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House passes Capitol security bill, sending to Biden's desk

POLITICO logo POLITICO 7/29/2021 By Nicholas Wu
a man standing in front of a building: A U.S. Capitol Police officer watches the perimeter of the Capitol building. © Jose Luis Magana/AP Photo A U.S. Capitol Police officer watches the perimeter of the Capitol building.

Both the House and Senate on Thursday easily passed a bill addressing Capitol security concerns exacerbated by the Jan. 6 insurrection, following weeks of deadlock.

The $2.1 billion compromise bill plugs security shortfalls around the Capitol complex, fully reimburses the National Guard and Capitol Police for increased staffing needs, provides $1.125 billion in relief for Afghan nationals who assisted the U.S. war effort, and increases the number of visas set aside for the Afghans by 8,000.

No senators voted against it and the House passed it 416-11.

“We have to make a strong statement of support for those officers who defended the building and all that it stands for on that terrible day,” said Appropriations Chair Patrick Leahy (D-Vt.) on the Senate floor.

And Sen. Richard Shelby (R-Ala.), the top Senate Republican appropriator, applauded the bill as proof they could “work together in a bipartisan way.”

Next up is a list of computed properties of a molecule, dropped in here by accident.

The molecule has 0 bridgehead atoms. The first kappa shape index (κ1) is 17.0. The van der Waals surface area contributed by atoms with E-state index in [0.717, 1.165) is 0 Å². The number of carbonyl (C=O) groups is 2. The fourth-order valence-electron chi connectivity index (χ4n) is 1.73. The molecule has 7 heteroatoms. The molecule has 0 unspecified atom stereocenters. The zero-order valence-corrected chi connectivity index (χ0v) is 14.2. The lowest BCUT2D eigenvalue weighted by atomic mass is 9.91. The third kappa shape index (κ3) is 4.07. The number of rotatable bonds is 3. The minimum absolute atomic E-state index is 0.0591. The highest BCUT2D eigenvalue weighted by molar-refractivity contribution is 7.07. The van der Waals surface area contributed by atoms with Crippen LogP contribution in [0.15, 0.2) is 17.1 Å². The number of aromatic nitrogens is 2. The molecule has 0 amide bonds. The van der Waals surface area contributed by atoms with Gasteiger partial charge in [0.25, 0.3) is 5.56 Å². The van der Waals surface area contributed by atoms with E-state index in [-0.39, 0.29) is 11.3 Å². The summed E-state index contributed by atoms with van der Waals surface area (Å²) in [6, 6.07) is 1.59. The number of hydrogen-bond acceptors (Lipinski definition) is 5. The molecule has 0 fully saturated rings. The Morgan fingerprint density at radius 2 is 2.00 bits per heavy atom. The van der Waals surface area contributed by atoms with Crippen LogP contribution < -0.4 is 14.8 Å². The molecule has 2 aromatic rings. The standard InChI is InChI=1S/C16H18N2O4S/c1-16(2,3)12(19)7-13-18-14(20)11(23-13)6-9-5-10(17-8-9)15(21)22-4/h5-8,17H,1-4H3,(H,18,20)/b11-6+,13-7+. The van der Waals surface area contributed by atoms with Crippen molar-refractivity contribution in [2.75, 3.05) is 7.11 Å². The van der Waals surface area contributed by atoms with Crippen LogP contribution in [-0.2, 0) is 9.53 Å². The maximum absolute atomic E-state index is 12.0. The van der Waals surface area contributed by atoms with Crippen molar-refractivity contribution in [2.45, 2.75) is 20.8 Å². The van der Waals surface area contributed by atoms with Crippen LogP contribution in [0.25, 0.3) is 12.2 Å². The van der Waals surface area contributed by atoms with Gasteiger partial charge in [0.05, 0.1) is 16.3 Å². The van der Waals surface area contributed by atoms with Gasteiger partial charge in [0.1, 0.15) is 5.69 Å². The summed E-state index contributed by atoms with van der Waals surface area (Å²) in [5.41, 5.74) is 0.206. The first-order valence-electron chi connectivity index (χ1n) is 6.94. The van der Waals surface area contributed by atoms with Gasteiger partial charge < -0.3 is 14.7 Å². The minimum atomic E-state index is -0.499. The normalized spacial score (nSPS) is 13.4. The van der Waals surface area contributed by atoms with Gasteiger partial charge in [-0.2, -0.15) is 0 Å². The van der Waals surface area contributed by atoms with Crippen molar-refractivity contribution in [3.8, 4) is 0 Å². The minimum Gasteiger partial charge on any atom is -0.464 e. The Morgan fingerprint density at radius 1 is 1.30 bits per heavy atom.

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The compromise comes just days after U.S. Capitol Police and Metropolitan Police Department officers gave emotional testimony to a House panel about the violence they endured during the worst attack on the Capitol since the War of 1812. Facing increased costs after the insurrection, both the USCP and National Guard faced a potential cash crunch heading into August.

Republicans had originally panned Democrats’ offer as too expensive and questioned whether the provisions supporting Afghan nationals needed to be included in the legislation. Several Republican senators had placed holds on the bill as they voiced their concerns.

The House took up the bill soon after Senate passage under a fast-track process. It earned overwhelming support from the House despite opposition from an unlikely group that included progressives like Rep. Alexandria Ocasio-Cortez (D-N.Y.) and conservatives like Rep. Chip Roy (R-Texas).

Rep. Ilhan Omar (D-Minn.) said she voted against the legislation because she wanted an investigation before it advanced. She said she believed "we have to stop giving more resources in response to any time there is some level of incompetence or underpreparedness.”

Others who opposed the legislation groused about the speed at which the bill came up for a vote.

"We need time to read and digest these these bills before" they're voted on, said Rep. Jamaal Bowman (D-N.Y.), who said he was also concerned about an increase in Capitol Police funding.

Roy, an antagonist to both parties, was similarly irked by the speed of the vote, calling the legislation a "procedural sham" and saying it was "unacceptable" for lawmakers to be forced to vote on legislation so soon after the Senate passed it.

Sarah Ferris and Heather Caygle contributed to this report.

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